Mr Marwood grew up on a dairy farm north of Bendigo, and said he assumed from a young age that it would be passed down to him.
“I remember at the age of eight, I was walking back from the dairy with Dad, and I looked up and said ‘Dad when do I get the farm?’, and he said ‘you’re not getting the farm, Mum and I are selling it, how else would we retire?’” Mr Marwood said.
“I must have intuitively known that unless you inherit a farm, you’re never going to be able to afford to buy one, so from that age, I knew I would never be a farmer.”
There’s something about farm ownership that is really exciting to a lot of people.
Mr Marwood was interested in the environment, so after finishing high school studied environmental science at university, and proceeded to work in the industry for about 12 years.
This was until meeting up with friend Tim Hicks, who had been facing a similar dilemma.
“We were just talking about business ideas, and he said ‘all I want is to be a farmer, but I can’t, what if there was some sort of business that bought farms for young people?’” he said.
“And this just took me back to when I was eight, and I couldn’t stop thinking about the idea.”
Since that discussion two years ago, Mr Marwood, Mr Hicks, and Mr Hicks’ wife Tegan, launched Cultivate Farms, a business that matches young farming families with investors and retiring farmers, to help them own and operate a farm.
“There’s something about farm ownership that is really exciting to a lot of people,” Mr Marwood said.
“We think we could put farming back up the top of the career option list for anybody, by opening up access to capital from investors.”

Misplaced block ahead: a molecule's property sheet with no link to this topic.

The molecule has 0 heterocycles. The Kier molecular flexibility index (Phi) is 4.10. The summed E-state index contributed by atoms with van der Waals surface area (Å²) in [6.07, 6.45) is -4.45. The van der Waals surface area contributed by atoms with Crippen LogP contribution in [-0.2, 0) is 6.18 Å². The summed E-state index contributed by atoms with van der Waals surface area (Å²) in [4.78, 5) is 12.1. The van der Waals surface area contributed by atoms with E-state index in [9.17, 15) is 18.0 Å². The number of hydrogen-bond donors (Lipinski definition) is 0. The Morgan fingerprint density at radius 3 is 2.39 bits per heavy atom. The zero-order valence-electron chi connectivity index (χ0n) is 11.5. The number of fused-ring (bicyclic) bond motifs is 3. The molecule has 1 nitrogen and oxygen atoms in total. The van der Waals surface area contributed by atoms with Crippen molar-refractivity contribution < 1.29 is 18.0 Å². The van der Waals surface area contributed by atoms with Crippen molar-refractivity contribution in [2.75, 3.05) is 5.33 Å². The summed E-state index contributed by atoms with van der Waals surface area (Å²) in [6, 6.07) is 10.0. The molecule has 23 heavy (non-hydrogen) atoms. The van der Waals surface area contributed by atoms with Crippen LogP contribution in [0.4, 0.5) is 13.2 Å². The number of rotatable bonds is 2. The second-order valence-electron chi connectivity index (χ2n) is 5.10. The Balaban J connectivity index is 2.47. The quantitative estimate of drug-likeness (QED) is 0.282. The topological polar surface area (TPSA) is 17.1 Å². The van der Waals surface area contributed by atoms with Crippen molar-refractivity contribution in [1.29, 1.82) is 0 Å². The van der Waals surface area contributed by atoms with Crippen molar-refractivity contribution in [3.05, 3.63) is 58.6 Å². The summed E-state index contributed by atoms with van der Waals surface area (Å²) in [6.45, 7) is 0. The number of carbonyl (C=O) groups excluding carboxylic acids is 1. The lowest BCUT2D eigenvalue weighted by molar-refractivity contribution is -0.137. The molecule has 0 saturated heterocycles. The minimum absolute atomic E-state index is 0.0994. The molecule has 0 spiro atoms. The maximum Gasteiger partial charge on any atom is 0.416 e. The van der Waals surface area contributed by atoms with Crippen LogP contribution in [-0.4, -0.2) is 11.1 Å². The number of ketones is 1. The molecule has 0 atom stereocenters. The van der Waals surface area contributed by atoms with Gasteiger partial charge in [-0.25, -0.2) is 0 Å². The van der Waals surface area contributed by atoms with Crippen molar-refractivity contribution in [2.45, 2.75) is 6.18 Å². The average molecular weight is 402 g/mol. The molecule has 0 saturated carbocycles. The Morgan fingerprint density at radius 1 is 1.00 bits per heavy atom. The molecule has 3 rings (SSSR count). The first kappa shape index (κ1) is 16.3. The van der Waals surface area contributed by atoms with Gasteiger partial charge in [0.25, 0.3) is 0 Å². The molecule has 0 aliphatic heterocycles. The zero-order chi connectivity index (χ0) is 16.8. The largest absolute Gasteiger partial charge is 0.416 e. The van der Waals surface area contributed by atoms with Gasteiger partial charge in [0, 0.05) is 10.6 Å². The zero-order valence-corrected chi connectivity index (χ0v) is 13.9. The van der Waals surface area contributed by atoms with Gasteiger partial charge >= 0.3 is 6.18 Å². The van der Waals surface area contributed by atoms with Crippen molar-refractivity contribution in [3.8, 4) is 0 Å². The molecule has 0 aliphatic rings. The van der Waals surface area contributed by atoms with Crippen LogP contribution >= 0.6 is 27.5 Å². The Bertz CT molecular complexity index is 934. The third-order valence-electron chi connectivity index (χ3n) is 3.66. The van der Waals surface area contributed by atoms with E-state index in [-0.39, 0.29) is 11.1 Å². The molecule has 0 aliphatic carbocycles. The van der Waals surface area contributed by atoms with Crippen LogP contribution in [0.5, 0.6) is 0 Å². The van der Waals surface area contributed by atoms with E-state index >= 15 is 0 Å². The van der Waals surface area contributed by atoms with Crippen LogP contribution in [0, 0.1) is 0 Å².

He said this option could be beneficial to retiring farmers too.
“This could be a new succession option for retiring farmers who might not have kids, or who don’t want to pass the farm down,” he said.
“My parents could have taken up an offer like this, because the main thing they wanted at the time was cash flow, so this way they could have sold half the farm, and kept the other half.”
He said working with young people to increase their farming opportunities would be beneficial to regional communities too.
“Young people are the future, they’re the ones that have kids that go to schools, and that become a part of the community,” he said.
“Everyone talks about needing more capital and needing more young people, but they never have a solution to these problems, we’re really excited that we might be able to offer something.”
He said the company is only in its early stages, but has so far been contacted by over 100 young people.
“I think it will only be a matter of time before we get thousands of people wanting to be farmers.”